To Shell and Back: How a Canby-Area Pioneer Family Built a Nutty Legacy in Oregon

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Kentucky native Samuel K. Barlow’s land west of Canby eventually became the property of his son, William, who, in turn, sold 800 acres of his vast holdings to form the town of Barlow.

Initially the largest and most prosperous of the “ABC” sister cities, a train station was established in Barlow when the O&C Railroad was built in 1870.

It remained the main stop in the area until the explosion of fertile farmlands in Canby fueled an economic and population boom — necessitating an expanded station to accommodate the crops and cattle being exported down to the Southern Pacific Railroad route.

Barlow’s post office was established in February 1871 and would serve the area more than a hundred years, closing its doors on January 3, 1975. The town was incorporated in 1903 as Barlow, named not after the famous Samuel Barlow, but his son William, who lived there and started a sawmill, a gristmill, the post office and the Barlow Bank and Land Development Company.

The late 1800s was Barlow’s heyday, as the city was home to more than 40 families and boasted a school, a bank, two churches, two hotels, two general stores, three saloons, a feed store and livery stable and a newspaper. Downtown Barlow had wooden sidewalks and white picket fences.

But while Canby thrived, thanks to a higher and drier location that was less likely to flood, Barlow stagnated and declined. By the early 20th century, Barlow was little more than a ghost town. It did not start attracting many new residents until after World War II.

William Barlow and his wife, Martha Ann, bought more land and established a large plantation spanning, at its peak, more than 1,400 acres on the rich, moist bottomland that stretches between the Molalla and Pudding rivers.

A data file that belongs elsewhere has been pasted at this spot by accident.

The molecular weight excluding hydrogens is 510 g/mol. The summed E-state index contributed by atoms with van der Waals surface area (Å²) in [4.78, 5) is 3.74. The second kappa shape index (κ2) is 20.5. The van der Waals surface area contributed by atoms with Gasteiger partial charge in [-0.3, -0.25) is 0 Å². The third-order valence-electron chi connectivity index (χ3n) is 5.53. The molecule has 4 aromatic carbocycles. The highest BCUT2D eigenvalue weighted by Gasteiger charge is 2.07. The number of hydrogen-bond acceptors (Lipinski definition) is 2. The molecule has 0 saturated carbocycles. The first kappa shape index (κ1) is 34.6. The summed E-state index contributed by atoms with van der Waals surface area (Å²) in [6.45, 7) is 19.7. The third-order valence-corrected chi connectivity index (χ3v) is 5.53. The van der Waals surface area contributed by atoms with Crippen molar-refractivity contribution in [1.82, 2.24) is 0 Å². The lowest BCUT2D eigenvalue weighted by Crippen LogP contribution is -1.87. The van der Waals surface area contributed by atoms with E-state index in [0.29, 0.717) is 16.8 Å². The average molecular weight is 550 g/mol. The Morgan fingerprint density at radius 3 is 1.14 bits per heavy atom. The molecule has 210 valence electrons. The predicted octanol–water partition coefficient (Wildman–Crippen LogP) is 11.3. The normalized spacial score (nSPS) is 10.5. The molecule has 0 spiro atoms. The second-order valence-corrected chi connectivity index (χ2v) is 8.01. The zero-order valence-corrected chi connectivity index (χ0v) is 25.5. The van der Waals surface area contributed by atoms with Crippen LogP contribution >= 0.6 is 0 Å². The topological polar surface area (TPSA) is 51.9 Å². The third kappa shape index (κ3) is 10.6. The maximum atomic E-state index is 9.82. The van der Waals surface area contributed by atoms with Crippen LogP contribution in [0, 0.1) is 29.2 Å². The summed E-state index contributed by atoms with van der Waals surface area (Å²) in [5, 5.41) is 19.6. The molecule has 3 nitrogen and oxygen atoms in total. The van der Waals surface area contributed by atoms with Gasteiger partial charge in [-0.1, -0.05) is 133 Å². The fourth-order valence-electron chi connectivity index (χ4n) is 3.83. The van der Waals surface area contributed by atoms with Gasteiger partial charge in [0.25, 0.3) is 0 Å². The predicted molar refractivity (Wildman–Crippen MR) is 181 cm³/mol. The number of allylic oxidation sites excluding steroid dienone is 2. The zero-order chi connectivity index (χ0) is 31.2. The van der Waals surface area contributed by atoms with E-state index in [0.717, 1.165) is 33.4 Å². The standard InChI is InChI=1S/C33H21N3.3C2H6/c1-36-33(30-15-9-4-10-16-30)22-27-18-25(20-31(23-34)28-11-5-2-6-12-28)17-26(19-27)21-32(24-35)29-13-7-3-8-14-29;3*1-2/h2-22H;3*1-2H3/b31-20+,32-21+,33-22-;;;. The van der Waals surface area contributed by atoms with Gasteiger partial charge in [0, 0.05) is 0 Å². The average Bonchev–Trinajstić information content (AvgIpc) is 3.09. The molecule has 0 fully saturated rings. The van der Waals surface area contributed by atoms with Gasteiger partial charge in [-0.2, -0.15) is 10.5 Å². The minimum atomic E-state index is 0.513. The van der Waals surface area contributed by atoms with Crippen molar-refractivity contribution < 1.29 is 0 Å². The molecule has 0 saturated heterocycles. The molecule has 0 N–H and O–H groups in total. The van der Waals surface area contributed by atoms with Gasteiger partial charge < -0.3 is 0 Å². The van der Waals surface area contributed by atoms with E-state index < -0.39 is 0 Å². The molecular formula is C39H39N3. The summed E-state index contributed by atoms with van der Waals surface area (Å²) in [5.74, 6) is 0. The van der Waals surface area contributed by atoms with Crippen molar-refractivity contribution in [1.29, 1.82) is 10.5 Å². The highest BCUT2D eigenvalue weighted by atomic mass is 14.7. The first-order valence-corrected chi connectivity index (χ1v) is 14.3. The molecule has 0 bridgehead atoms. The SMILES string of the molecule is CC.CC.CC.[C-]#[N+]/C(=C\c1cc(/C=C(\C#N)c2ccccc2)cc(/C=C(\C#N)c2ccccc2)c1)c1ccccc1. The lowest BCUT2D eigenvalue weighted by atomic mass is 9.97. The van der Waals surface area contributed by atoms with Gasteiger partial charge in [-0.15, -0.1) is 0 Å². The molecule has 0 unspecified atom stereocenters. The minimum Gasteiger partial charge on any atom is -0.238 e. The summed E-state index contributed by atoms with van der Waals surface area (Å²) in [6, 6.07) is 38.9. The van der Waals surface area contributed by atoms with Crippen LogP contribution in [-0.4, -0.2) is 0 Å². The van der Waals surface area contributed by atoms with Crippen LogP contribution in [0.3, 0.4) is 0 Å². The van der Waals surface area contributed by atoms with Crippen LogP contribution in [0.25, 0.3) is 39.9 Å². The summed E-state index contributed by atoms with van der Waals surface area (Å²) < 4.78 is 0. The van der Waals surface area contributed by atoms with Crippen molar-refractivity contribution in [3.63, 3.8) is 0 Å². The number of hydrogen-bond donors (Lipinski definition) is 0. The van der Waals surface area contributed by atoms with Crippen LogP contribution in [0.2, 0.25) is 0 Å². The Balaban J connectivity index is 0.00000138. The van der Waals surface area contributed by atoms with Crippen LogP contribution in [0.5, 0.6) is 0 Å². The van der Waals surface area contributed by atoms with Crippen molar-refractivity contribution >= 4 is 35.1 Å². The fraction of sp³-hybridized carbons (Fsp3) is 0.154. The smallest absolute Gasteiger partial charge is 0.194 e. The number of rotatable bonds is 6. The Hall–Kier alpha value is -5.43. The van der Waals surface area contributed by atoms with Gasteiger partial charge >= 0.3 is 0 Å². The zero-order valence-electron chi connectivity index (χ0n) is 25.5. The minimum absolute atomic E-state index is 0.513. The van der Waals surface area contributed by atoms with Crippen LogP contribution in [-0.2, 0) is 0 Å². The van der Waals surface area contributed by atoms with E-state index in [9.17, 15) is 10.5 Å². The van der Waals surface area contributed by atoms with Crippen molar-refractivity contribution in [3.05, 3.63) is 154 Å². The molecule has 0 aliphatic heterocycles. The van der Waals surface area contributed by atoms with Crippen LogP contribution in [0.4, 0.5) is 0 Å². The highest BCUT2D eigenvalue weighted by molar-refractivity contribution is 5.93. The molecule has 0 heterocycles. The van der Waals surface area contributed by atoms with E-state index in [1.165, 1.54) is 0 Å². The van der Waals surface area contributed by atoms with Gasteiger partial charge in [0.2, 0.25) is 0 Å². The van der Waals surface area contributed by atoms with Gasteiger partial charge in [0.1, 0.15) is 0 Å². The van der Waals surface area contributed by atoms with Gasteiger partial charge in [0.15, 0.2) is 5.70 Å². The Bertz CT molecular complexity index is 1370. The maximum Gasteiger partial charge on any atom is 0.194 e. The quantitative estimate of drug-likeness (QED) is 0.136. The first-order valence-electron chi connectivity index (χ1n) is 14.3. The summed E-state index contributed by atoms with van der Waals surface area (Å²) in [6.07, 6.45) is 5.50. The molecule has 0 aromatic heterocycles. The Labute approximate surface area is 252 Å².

The couple built a Southern-style mansion, which hosted the newly formed First Oregon Volunteer Cavalry Regiment in 1861, while the unit was headed east to serve in the Snake River country that became part of Idaho Territory two years later. It burned down in 1883.

Two years later, he built a grand, new home in the Victorian Italiante style, which was popular in the mid- to late 19th century. The house passed to William’s daughter Mary in 1896, and it was sold out of the family in 1906.

William died at 81 years old in 1904. The Barlow Fountain, built to honor the contributions of William Barlow and his family, was dedicated by Mary Barlow in 1904.

Still standing to this day, having been beautifully restored by the late Virginia L. Miller, who lived there and operated it as a private museum until her passing in 2004, the William Barlow House is the oldest residential structure in the Canby area.

The Barlow House was listed in the National Register of Historic Places on February 15, 1977, and remains a prominent landmark of Canby to this day.

We have one last story to tell you about this remarkable family and property, and it concerns the iconic twin rows of black walnut trees that framed the historic house for well over a century. It is also a story about how one person’s will can shape the face of the future or, at least, the face of the landscape.

The walnut trees are Martha Ann Barlow’s contribution to history, and they have roots that burrow throughout the Willamette Valley.

A Southern belle from Virginia, Martha Ann traveled the Oregon Trail west in 1850, and married widower William Barlow two years later. Barlow had just bought his father’s 640-acre donation land claim, where he built for his bride a Southern-style plantation mansion that later burned down.

But even with her 18-room Southern mansion, Martha Ann was still homesick. She pined for the wide, tree-lined avenues of her childhood home and talked of them longingly.

Finally, William resolved to plant Martha Ann an Oregon version — his only condition being that the trees be the black walnuts of his youth in Indiana — for he, too, was not immune to the pangs of childhood nostalgia.

But first, William had to get some nuts to plant. He couldn’t just mosey down to the corner feed store, much less boot up the desktop and order a Prime Day delivery on

Amazon was still at least 150 years from taking over the world, and black walnuts, native to the eastern United States, weren’t found anywhere near Oregon.